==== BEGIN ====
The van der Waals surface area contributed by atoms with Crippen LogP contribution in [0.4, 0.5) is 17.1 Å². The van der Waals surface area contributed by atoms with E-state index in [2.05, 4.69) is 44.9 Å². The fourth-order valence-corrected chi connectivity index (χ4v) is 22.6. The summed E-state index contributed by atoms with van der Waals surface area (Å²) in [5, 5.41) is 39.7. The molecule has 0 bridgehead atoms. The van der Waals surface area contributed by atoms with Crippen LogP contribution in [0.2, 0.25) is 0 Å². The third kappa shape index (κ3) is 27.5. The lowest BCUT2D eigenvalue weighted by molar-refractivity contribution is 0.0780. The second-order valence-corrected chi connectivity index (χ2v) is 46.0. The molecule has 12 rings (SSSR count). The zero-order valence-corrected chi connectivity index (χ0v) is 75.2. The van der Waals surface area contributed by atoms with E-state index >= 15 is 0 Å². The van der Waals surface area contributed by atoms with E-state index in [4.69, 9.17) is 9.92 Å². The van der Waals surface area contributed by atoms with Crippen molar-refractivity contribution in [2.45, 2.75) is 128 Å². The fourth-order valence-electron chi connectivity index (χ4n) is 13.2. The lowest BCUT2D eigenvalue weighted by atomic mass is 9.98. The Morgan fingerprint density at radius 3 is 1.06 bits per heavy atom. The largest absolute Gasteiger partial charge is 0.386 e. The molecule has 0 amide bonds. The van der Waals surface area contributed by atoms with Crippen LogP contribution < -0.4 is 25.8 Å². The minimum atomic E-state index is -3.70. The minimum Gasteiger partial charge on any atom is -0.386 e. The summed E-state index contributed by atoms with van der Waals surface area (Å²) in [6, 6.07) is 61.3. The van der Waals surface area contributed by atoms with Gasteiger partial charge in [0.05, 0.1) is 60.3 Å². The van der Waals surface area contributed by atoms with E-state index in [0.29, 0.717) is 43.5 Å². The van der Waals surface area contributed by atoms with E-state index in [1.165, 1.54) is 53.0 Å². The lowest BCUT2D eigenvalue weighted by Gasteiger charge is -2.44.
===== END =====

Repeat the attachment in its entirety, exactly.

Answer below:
The van der Waals surface area contributed by atoms with Crippen LogP contribution in [0.4, 0.5) is 17.1 Å². The van der Waals surface area contributed by atoms with E-state index in [2.05, 4.69) is 44.9 Å². The fourth-order valence-corrected chi connectivity index (χ4v) is 22.6. The summed E-state index contributed by atoms with van der Waals surface area (Å²) in [5, 5.41) is 39.7. The molecule has 0 bridgehead atoms. The van der Waals surface area contributed by atoms with Crippen LogP contribution in [0.2, 0.25) is 0 Å². The third kappa shape index (κ3) is 27.5. The lowest BCUT2D eigenvalue weighted by molar-refractivity contribution is 0.0780. The second-order valence-corrected chi connectivity index (χ2v) is 46.0. The molecule has 12 rings (SSSR count). The zero-order valence-corrected chi connectivity index (χ0v) is 75.2. The van der Waals surface area contributed by atoms with E-state index >= 15 is 0 Å². The van der Waals surface area contributed by atoms with E-state index in [4.69, 9.17) is 9.92 Å². The van der Waals surface area contributed by atoms with Crippen molar-refractivity contribution in [2.45, 2.75) is 128 Å². The fourth-order valence-electron chi connectivity index (χ4n) is 13.2. The lowest BCUT2D eigenvalue weighted by atomic mass is 9.98. The Morgan fingerprint density at radius 3 is 1.06 bits per heavy atom. The largest absolute Gasteiger partial charge is 0.386 e. The molecule has 0 amide bonds. The van der Waals surface area contributed by atoms with Crippen LogP contribution < -0.4 is 25.8 Å². The minimum atomic E-state index is -3.70. The minimum Gasteiger partial charge on any atom is -0.386 e. The summed E-state index contributed by atoms with van der Waals surface area (Å²) in [6, 6.07) is 61.3. The van der Waals surface area contributed by atoms with Gasteiger partial charge in [0.05, 0.1) is 60.3 Å². The van der Waals surface area contributed by atoms with E-state index in [0.29, 0.717) is 43.5 Å². The van der Waals surface area contributed by atoms with E-state index in [1.165, 1.54) is 53.0 Å². The lowest BCUT2D eigenvalue weighted by Gasteiger charge is -2.44.